Making Peace Vigil

Standing up for peace


Posted by strattof on June 9, 2016

Picasso painted Guernica in 1937 to protest the bombing of the Spanish town Guernica during the Spanish civil war. Picasso’s most famous painting, it is about the horror of war.

Painted in black and white on a huge canvas (25’ X 11’), Guernica makes a powerful anti-war statement. Everywhere there are images of death, suffering, and devastation.

  • In the centre is a wounded horse, shrieking in pain.
  • At the bottom-left lies a mutilated dead soldier.
  • Centre-left is a wailing mother holding a dead baby. Centre-right is a man, trapped in a burning house, screaming in terror.
  • The bull above the grieving mother represents the militarized state, indifferent to the anguish and destruction it is causing.
  • The lightbulb-eye above the horse represents the technology that makes such things as aerial-bombing possible.
  • The oil lamp being thrust in the face of the lightbulb-eye by a determined-looking woman is the light of truth, illuminating the painting.

Canada has been endlessly at war since 2003, inflicting on Afghanistan, Libya, Ukraine, Iraq, and Syria the kind of carnage and destruction depicted in Guernica.


Kudos to the Trudeau government for keeping its election promise to stop Canadian bombing in Syria. But are the “sunny ways” of our new government really that much different from the Harper government’s blatant-war-mongering?

Sadly, the Trudeau government is not working for peace in Iraq and Syria. Instead, it is making more war.

  • Bombing mission: The Trudeau government has retained Canadian refueling and surveillance aircraft in the region to assist with the bombing campaign—proxy bombing as some have called it.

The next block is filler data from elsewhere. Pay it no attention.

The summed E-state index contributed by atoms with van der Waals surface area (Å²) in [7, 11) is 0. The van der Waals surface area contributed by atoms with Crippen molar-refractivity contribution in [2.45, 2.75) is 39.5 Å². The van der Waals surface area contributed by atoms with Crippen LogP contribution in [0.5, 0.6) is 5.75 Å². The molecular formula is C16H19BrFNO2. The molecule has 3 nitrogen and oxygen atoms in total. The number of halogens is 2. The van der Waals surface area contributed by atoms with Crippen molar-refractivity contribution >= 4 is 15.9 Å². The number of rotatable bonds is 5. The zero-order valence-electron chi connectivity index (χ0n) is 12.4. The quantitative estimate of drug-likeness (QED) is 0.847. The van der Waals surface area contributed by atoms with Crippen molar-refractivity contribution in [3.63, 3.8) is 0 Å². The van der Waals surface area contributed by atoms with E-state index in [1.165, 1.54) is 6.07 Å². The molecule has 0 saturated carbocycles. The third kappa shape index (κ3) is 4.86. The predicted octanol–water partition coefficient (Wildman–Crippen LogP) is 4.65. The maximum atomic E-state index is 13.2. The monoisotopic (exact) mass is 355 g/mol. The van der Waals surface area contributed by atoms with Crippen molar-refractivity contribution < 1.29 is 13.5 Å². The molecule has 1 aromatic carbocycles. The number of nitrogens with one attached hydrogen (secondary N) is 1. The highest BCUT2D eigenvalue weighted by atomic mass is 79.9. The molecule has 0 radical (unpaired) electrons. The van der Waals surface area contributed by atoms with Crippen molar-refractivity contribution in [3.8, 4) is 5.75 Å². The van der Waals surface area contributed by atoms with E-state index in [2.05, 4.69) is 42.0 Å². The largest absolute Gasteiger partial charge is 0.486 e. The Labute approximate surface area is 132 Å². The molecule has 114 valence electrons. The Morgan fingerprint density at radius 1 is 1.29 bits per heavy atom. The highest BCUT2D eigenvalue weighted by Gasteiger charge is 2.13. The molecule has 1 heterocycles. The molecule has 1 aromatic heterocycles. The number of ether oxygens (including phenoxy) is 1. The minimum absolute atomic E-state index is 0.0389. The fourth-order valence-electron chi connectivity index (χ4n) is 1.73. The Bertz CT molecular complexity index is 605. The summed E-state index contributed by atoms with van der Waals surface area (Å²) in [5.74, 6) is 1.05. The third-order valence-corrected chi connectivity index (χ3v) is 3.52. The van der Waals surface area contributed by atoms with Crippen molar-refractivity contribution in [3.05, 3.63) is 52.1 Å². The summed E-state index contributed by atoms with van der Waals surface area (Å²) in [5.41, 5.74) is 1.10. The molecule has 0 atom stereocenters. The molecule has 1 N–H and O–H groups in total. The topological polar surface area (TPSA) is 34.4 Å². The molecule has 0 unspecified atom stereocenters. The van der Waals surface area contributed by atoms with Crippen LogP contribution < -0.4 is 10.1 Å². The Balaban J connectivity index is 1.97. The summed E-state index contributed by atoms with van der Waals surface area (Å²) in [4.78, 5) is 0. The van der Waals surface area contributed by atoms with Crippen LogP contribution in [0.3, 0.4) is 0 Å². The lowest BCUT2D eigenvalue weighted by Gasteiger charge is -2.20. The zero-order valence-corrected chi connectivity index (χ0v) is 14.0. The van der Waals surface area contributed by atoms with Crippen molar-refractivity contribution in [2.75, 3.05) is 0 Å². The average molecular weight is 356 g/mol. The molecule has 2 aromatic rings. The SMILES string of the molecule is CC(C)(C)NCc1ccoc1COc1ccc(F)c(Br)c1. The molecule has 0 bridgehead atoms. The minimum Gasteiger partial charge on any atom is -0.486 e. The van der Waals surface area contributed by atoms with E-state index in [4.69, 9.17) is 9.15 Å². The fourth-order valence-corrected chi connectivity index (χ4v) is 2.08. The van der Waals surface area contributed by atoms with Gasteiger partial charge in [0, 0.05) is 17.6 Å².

• Training mission: The Trudeau government has tripled the number of Canadian troops on the ground. These are Canadian soldiers who train Iraqi soldiers to kill.
  • Deadly weapons: The Trudeau government is providing Iraqi forces with weapons, including machine guns and mortars.
  • Endless war: The Trudeau government has extended Canada’s military mission in Iraq and Syria for another 12 months, until March 2017, and budgeted it over a three-year period to 2019. Will this war ever end?   


Will western military operations in Iraq and Syria bring about any good outcome? Have the first 13 years of the “war on terror” had a beneficial outcome?

  • Descent into murderous chaos in Afghanistan, Iraq, and Libya.
  • The emergence of Daesh, otherwise known as ISIS, in Iraq, a direct result of the 2003 US-led invasion of Iraq.
  • Immense human suffering: Thousands of civilians have been killed. Many more have been injured. Whole cities have been reduced to rubble. Millions of people have become refugees.
  • Endless war in the Middle East region.
  • More violence, more death, more suffering, more refugees.


Last week, at least 880 refugees drowned while trying to cross the Mediterranean Sea to Italy. Many of the victims were children. According to the United Nations, it was one of the deadliest weeks for refugees since the refugee crisis began in 2014.

No one leaves home unless

Home is the mouth of a shark

You only run for the border

When you see the whole city running as well


You have to understand

That no one puts their children in a boat

Unless the water is safer than the land

From Home, by Somali-British poet Warsan Shire. Read all of this powerful poem:


Why is there a refugee crisis? The majority of the refugees are fleeing wars and violence in their home countries—wars and violence that have been caused, directly or indirectly, by western foreign policy.

How to stem the tide of refugees? Here are three things Canada can do so people do not have to leave home:

  1. Make diplomatic peacemaking in Iraq and Syria a top priority.
  2. Get out of the arms trade.
  3. Get out of NATO.



Featuring U of R professors Ian Germani and William Stahl who will speak on the experience and consequences of the Battle

One hundred years ago the catastrophic Battle of the Somme began. When it was over four months later, 600,000 men were dead (including 24,000 Canadians) and a few acres of mud had changed hands. The Battle of the Somme became a symbol of the futility of war for years to come


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